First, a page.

"It was freer before, but we live in a different world now," said agent Mark Henry, the operations officer at the Border Patrol's Swanton Sector, headquartered in Swanton, Vt. The sector encompasses about 24,000 square miles, extending from the town of Champlain, in Upstate New York, on the east all the way across to the border with Maine. The sector now has 250 agents, up from 180 three years ago, and the number is scheduled to reach 300 next year.
I would submit that we only live in a different world if we elect to live in one. To allow 19 terrorists in hijacked aircraft to change our very form of government and constitutionally protected civil freedoms of movement and protection from unwarranted inquiry is to have already abandoned the game to the enemy.
What are we but our freedoms? Just another too powerful loose cannon smashing the china (small C) in the world order.
The nations of the world, who once looked our way with hope and envy, now see us as disturbers of the peace. Disturbing the peace (the unsettling of proper order in a public space through one's actions) is an American misdemeanor that is about to become (if we continue to let it) a felony against the civilized world.
I am not merely angry at the stupidity enforced against Derby Line and Stanstead. I am outraged at what has been asked of America and how easily it has been given.
Bombed at Pearl Harbor, our entire Pacific fleet on the bottom and 2,400 servicemen killed, Franklin Roosevelt addressed the Congress. That wasn’t three hijacked airliners, it was a deliberate attack by 353 warplanes launched from six separate aircraft carriers. The time was ripe for demagoguery and we had some (Japanese internment camps), but we also had a president who brought the country together in purpose rather than dividing it in fear.
Cicero told us two thousand years ago that ‘endless money forms the sinews of war.’ It was true two thousand years before him, but the writing has been lost.
300 agents now in Vermont alone, eager and ignorant, chase down kids and annoy lifelong neighbors, where there were but 300 along the entire Canadian border before Bush and Chertoff.
Bush and Chertoff? Cheney and Addington? Rumsfeld and Gonzales? Are these the statesmen to whom we offer up our Founder’s sacrifice? These rank politicians risk nothing of personal wealth and power. Washington, Jefferson and their peers risked the very real probability that they would be tried for treason and hanged, their fortunes confiscated. Not possibility--probability.
We have traded a sacred heritage for a handful of beads. Not even beads, this travesty of false preservation is worth less than beads. Will the real America please stand up, less the last of us be left to turn out the lights?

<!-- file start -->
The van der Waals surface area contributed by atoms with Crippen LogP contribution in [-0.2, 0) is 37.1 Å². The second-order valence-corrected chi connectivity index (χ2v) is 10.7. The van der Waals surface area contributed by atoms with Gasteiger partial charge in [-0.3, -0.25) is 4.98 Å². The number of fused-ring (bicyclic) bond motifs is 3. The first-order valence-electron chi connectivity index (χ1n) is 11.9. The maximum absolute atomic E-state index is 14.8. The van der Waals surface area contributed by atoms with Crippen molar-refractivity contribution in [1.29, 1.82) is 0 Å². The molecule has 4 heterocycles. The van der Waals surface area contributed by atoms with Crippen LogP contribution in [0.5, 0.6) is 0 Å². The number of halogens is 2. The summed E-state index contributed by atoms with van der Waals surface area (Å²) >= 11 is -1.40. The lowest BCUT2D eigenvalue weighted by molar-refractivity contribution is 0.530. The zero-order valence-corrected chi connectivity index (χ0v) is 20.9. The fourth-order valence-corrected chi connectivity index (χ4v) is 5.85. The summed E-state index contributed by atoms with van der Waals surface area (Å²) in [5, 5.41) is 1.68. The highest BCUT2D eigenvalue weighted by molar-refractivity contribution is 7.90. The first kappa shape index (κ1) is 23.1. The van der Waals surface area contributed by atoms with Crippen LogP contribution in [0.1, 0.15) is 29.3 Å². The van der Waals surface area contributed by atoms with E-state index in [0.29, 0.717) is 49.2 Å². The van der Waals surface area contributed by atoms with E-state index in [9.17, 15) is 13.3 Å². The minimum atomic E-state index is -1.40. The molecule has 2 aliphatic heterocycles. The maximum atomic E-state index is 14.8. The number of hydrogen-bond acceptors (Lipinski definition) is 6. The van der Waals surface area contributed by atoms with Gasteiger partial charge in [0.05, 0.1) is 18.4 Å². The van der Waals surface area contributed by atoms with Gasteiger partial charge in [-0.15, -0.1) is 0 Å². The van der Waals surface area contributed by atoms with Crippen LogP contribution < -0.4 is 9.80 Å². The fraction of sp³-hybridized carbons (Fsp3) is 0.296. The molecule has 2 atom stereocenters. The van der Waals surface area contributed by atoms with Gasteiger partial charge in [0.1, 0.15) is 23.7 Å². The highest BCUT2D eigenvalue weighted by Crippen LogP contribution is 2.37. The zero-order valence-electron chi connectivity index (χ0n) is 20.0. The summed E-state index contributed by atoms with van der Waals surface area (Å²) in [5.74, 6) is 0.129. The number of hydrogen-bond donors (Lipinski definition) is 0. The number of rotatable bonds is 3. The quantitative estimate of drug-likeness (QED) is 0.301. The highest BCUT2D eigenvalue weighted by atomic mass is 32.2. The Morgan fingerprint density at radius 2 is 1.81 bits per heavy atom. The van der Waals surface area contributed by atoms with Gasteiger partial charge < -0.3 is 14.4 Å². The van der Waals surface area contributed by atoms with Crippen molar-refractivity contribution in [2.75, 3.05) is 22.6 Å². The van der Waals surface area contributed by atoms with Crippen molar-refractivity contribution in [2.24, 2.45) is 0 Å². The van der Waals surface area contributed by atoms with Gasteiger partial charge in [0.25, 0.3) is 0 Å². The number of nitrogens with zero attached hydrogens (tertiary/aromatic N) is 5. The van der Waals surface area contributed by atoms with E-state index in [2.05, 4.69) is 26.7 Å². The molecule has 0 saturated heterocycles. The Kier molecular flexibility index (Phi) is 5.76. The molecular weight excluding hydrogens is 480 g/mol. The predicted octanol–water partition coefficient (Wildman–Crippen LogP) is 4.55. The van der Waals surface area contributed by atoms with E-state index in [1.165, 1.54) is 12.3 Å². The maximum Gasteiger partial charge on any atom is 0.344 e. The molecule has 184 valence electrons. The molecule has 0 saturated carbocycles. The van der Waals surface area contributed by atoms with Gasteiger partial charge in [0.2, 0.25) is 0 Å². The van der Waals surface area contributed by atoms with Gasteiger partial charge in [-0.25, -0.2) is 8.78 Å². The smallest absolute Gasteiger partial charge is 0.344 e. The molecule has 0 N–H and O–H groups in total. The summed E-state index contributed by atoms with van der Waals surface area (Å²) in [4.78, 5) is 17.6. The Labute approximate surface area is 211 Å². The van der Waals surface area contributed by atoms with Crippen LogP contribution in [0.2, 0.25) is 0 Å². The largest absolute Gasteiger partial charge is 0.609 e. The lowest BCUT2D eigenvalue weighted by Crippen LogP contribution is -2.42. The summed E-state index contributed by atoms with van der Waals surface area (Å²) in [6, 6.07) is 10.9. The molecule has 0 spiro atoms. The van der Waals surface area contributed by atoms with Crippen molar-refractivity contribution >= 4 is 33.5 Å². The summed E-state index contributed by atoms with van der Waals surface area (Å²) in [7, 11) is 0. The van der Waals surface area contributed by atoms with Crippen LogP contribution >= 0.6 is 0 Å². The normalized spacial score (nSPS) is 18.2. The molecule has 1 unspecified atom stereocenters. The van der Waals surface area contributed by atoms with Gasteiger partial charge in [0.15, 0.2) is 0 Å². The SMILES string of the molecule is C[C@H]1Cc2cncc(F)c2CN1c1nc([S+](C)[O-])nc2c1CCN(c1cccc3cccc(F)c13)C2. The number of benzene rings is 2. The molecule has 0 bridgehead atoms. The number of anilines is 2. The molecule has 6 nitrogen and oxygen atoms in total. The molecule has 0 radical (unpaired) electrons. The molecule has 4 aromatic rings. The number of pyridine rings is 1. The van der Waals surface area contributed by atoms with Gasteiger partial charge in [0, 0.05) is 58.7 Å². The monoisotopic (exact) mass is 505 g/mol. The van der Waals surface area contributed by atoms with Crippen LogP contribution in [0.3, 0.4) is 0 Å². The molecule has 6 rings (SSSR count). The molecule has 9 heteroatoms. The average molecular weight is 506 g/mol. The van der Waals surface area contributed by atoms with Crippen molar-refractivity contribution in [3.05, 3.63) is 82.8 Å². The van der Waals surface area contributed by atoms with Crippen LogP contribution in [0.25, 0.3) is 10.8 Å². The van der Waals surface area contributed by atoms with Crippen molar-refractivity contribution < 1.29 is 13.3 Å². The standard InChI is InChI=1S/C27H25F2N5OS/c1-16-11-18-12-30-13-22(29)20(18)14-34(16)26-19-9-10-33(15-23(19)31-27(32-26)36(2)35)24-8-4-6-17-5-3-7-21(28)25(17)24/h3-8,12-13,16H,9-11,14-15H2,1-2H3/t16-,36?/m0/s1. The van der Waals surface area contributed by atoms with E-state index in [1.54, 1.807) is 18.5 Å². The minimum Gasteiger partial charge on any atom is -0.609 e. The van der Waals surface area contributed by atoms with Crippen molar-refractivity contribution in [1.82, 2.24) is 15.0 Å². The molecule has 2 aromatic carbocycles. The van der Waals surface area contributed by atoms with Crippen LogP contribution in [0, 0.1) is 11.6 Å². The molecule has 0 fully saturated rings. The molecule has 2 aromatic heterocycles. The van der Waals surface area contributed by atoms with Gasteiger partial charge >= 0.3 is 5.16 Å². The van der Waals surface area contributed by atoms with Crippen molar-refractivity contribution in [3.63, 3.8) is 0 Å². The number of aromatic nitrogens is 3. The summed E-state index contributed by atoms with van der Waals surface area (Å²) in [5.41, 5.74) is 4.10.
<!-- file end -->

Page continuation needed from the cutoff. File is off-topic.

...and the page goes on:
"We're more visible," Henry said. "We've gotten more aircraft, more vehicles, more boats, more ATVs -- pretty much everything, we've got more. And we've got more people to man them."
"9/11 changed everything," said Border Patrol agent Fernando Beltran, the operations chief for Swanton Sector's Newport station, which includes Derby Line. "This may have been Mayberry before, but it's not anymore."
Not in my America. In my America only your ignorance is more visible.
. . . for the border agents, Sept. 11 exposed the vulnerability of America's northern frontier and the ease with which anyone -- a terrorist with a portable nuclear device, for example -- could cross into the United States from Canada using one of the multitude of unguarded back roads or forest paths, or, in a border town such as Derby Line, simply by crossing the street.
Beltran said he instructs his agents to use discretion and "common sense." It goes like this: "If a kid [on the Canada side] throws a Frisbee over here, he can come and get it. But if he got the Frisbee and kept walking down to the Arby's to get a soda, we're going to stop you."
"We can't be wrong once," Beltran added. "If we're wrong once, that could be devastating to the whole country."
No Fernando, actually it’s your being there at all that is devastating to the country. You have already been wrong a number of times, wrong to intervene in small border villages, wrong to cut the streets of that village in half, wrong to disturb the peace along the longest unmilitarized border in the world, wrong to institutionalize what should be low-tech police work.
Martin Luther King, Jr. said it effectively and correctly, if we can take a moment to listen to a word of advice from the past, rather than the fear-mongering of the present:
The means by which we live have outdistanced the ends for which we live. Our scientific power has outrun our spiritual power. We have guided missiles and misguided men.
Confusing the means and the ends. Sounds right. Ability to do outrunning the reason to do. That, when you sit down, shut off the TV and put your feet up, feels right as well. Guided missiles and misguided men. Bingo, Martin. And for that and the other truths of your illuminated life, they assassinated you.
Illuminate: (verb) Make free from confusion or ambiguity; make clear.
A president that our current president claims to admire, said quite famously; “Mr. Gorbachev, tear down this wall.” Not perhaps as catchy and bite-sized as ‘bring ‘em on’ or ‘we do not torture,’ but a better quote and a better legacy upon which to be judged.
Amazingly, the choice of legacy is not his, but ours. We must choose the Bush legacy and lose our own or choose differently and save our nation.
It is as simple as that.